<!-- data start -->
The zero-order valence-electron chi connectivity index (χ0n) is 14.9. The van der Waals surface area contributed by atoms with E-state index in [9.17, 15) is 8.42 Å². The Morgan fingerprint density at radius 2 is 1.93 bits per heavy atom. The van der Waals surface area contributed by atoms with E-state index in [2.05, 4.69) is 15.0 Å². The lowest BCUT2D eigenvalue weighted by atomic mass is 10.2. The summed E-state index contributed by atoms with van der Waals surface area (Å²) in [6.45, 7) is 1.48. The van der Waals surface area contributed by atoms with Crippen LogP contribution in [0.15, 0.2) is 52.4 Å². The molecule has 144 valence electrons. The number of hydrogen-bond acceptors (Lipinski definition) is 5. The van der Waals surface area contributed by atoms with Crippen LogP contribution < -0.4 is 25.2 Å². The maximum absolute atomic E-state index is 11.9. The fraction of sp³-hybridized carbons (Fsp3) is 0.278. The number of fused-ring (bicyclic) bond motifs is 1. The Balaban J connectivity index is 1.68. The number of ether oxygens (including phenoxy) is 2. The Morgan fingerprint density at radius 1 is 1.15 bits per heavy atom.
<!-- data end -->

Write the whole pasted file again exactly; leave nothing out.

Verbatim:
The zero-order valence-electron chi connectivity index (χ0n) is 14.9. The van der Waals surface area contributed by atoms with E-state index in [9.17, 15) is 8.42 Å². The Morgan fingerprint density at radius 2 is 1.93 bits per heavy atom. The van der Waals surface area contributed by atoms with E-state index in [2.05, 4.69) is 15.0 Å². The lowest BCUT2D eigenvalue weighted by atomic mass is 10.2. The summed E-state index contributed by atoms with van der Waals surface area (Å²) in [6.45, 7) is 1.48. The van der Waals surface area contributed by atoms with Crippen LogP contribution in [0.15, 0.2) is 52.4 Å². The molecule has 144 valence electrons. The number of hydrogen-bond acceptors (Lipinski definition) is 5. The van der Waals surface area contributed by atoms with Crippen LogP contribution < -0.4 is 25.2 Å². The maximum absolute atomic E-state index is 11.9. The fraction of sp³-hybridized carbons (Fsp3) is 0.278. The number of fused-ring (bicyclic) bond motifs is 1. The Balaban J connectivity index is 1.68. The number of ether oxygens (including phenoxy) is 2. The Morgan fingerprint density at radius 1 is 1.15 bits per heavy atom.